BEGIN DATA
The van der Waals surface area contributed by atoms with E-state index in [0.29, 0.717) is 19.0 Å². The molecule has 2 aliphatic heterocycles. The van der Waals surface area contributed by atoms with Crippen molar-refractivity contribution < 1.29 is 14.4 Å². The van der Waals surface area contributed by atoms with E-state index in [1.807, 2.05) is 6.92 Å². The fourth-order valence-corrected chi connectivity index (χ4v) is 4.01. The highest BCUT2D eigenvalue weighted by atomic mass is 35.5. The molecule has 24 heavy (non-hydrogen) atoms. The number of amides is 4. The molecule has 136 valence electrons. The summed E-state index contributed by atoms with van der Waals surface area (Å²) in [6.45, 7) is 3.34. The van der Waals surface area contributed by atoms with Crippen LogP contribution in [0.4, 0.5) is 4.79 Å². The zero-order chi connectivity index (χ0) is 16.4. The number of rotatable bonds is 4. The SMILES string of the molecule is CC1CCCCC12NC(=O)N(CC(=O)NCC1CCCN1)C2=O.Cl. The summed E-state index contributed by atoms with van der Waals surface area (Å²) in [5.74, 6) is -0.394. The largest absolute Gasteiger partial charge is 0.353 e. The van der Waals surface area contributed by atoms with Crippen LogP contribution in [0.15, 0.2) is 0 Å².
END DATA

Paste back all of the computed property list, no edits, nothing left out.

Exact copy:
The van der Waals surface area contributed by atoms with E-state index in [0.29, 0.717) is 19.0 Å². The molecule has 2 aliphatic heterocycles. The van der Waals surface area contributed by atoms with Crippen molar-refractivity contribution < 1.29 is 14.4 Å². The van der Waals surface area contributed by atoms with E-state index in [1.807, 2.05) is 6.92 Å². The fourth-order valence-corrected chi connectivity index (χ4v) is 4.01. The highest BCUT2D eigenvalue weighted by atomic mass is 35.5. The molecule has 24 heavy (non-hydrogen) atoms. The number of amides is 4. The molecule has 136 valence electrons. The summed E-state index contributed by atoms with van der Waals surface area (Å²) in [6.45, 7) is 3.34. The van der Waals surface area contributed by atoms with Crippen LogP contribution in [0.4, 0.5) is 4.79 Å². The zero-order chi connectivity index (χ0) is 16.4. The number of rotatable bonds is 4. The SMILES string of the molecule is CC1CCCCC12NC(=O)N(CC(=O)NCC1CCCN1)C2=O.Cl. The summed E-state index contributed by atoms with van der Waals surface area (Å²) in [5.74, 6) is -0.394. The largest absolute Gasteiger partial charge is 0.353 e. The van der Waals surface area contributed by atoms with Crippen LogP contribution in [0.15, 0.2) is 0 Å².